The truth—often forgotten by political insiders and campaign reporters—is that primaries can be unpredictable. At this point in 1967, no one could have imagined that Eugene McCarthy, a little-known anti-war senator, would run so strongly against a write-in campaign for Lyndon Johnson in the 1968 New Hampshire primary that he would drive LBJ from the presidential race. Equally unforeseen was right-wing columnist Pat Buchanan’s strong challenge to incumbent George H.W. Bush in the 1992 New Hampshire primary that ended up weakening the GOP ticket in November.
If Biden at the last minute decides not to run in 2024, a case could be made that New Hampshire might be more influential for the Democrats if it held its primary on the officially sanctioned date of February 6. The three-week gap until Michigan on February 27 would mean that the results from New Hampshire and Nevada would shape the political conversation for most of February. And with Nevada in the Pacific Time Zone and requiring most candidates to spend a large chunk of a day in the air to get to Las Vegas, the New Hampshire primary would almost certainly garner more candidate attention.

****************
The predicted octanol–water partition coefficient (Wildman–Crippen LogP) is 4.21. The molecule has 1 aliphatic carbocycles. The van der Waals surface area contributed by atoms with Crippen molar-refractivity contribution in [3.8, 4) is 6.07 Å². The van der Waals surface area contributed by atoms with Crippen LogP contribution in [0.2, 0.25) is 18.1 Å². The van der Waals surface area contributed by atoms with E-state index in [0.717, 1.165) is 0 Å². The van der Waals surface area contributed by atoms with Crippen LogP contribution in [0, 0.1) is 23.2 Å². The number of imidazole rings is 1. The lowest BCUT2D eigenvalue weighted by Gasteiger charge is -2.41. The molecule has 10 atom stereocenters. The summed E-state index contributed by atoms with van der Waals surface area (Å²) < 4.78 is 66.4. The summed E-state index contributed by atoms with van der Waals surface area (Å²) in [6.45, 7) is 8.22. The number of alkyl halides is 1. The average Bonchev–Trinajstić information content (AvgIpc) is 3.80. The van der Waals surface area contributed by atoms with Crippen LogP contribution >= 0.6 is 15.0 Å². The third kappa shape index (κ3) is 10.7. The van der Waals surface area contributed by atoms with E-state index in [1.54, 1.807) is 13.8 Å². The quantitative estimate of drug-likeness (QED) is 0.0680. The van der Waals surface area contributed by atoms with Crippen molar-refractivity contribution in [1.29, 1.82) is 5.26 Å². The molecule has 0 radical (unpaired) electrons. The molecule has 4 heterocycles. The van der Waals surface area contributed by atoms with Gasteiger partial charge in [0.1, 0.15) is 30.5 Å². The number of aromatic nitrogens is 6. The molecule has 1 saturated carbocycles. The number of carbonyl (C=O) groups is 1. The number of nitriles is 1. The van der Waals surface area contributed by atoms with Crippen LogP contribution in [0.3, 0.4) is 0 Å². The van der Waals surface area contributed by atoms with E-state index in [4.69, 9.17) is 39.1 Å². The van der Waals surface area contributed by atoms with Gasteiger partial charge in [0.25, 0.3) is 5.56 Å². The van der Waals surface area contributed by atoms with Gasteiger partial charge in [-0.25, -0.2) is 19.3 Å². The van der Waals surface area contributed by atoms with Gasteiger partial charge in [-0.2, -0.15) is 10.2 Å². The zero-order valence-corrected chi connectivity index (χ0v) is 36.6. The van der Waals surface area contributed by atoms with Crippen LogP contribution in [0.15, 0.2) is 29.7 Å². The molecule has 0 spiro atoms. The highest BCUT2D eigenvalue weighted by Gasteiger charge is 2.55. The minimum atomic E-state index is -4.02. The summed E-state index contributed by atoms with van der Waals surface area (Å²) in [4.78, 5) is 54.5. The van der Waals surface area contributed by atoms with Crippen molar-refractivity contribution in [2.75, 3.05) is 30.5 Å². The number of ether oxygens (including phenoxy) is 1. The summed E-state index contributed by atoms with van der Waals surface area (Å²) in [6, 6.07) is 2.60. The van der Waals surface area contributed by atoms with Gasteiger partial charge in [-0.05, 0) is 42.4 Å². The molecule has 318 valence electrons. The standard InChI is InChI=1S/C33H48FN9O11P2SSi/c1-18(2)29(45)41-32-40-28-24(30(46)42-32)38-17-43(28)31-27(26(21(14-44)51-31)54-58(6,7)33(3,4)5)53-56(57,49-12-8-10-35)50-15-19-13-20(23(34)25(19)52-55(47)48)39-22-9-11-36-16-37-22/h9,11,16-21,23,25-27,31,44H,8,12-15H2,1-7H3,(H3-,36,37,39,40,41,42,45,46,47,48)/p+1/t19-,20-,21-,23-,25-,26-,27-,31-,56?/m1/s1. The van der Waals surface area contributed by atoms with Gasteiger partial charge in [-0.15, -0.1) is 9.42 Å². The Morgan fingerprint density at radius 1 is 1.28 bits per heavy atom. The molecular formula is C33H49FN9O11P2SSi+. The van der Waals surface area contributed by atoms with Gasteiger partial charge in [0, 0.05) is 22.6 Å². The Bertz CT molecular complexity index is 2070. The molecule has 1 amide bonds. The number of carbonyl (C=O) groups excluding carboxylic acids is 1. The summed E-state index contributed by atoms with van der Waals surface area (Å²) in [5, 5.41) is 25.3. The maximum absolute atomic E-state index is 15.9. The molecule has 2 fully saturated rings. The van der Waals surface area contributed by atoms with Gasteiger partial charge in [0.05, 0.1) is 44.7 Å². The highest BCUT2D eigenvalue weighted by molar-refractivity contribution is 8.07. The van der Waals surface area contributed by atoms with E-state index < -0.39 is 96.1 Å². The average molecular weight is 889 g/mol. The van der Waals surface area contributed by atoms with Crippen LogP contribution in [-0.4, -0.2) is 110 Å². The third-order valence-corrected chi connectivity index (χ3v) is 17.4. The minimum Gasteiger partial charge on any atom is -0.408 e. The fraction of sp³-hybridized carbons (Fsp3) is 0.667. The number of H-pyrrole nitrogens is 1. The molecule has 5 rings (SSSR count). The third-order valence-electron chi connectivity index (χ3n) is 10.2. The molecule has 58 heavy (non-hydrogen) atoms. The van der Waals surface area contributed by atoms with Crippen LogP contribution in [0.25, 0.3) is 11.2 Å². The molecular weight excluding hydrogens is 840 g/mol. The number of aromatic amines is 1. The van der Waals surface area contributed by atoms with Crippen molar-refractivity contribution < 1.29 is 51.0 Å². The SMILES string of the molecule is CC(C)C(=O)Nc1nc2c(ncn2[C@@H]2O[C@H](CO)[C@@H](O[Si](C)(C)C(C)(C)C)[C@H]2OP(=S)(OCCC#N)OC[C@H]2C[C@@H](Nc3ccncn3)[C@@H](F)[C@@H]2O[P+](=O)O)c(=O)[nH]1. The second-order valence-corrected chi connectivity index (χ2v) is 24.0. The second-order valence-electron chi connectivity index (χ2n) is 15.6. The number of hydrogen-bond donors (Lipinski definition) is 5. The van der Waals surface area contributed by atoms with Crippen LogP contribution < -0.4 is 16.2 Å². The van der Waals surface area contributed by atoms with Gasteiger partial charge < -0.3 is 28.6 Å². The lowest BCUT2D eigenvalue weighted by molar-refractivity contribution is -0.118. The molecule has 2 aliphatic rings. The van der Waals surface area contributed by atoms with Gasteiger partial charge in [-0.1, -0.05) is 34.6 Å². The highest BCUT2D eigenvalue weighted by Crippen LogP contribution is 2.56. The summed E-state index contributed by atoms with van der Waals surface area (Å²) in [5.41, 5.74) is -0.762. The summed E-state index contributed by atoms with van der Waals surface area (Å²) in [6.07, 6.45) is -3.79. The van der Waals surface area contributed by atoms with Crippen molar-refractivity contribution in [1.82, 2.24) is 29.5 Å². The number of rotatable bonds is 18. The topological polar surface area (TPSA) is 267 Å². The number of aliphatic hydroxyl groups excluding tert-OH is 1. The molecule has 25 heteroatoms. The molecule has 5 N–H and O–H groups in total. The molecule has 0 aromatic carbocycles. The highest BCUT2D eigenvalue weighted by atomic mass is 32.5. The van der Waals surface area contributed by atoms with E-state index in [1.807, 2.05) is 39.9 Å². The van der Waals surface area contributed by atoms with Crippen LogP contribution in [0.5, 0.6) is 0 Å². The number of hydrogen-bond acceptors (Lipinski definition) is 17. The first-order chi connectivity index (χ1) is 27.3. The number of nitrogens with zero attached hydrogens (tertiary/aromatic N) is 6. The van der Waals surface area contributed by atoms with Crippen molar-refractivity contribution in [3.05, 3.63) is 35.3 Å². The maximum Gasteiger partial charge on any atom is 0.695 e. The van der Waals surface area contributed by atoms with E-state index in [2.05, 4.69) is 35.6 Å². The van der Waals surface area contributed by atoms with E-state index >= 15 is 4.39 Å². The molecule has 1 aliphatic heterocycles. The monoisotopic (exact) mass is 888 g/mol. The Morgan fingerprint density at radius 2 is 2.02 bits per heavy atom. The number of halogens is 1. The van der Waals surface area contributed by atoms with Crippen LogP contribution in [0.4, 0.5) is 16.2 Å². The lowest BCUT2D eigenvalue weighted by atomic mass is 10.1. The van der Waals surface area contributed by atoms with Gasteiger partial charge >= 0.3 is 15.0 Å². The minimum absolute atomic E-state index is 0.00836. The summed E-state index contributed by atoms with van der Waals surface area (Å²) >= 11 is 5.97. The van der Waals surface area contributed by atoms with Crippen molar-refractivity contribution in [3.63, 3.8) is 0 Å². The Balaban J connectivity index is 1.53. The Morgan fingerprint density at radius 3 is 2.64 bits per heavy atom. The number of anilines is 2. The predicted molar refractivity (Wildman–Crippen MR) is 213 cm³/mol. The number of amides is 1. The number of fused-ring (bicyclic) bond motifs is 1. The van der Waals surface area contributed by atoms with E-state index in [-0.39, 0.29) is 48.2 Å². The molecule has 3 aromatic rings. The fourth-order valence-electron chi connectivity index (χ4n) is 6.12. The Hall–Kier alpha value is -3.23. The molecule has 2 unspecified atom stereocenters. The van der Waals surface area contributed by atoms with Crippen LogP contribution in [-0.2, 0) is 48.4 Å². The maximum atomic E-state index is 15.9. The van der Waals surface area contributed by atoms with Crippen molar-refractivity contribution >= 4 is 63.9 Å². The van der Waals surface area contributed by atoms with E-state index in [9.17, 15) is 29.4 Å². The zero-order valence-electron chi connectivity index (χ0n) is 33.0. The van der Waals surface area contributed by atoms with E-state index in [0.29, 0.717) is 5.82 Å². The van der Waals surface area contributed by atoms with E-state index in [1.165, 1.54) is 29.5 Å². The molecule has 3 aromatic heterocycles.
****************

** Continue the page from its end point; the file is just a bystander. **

The Democrats’ calendar chaos should serve as a reminder that a key rule of politics, just like medicine, is “first do no harm.” Had the Biden White House merely done the minimum by ousting the low-turnout Iowa caucuses (both undemocratic and unable to count votes) from the opening-gun position, the party would be in better shape today. Biden could happily campaign in New Hampshire, which may again be a swing state in 2024. And then after Nevada, South Carolina (with a majority Black vote on the Democratic side) could maintain its recent role as the state where often everything is decided. Instead, the Biden political team is now dealing with the aftereffects of a ham-handed effort at political overreach.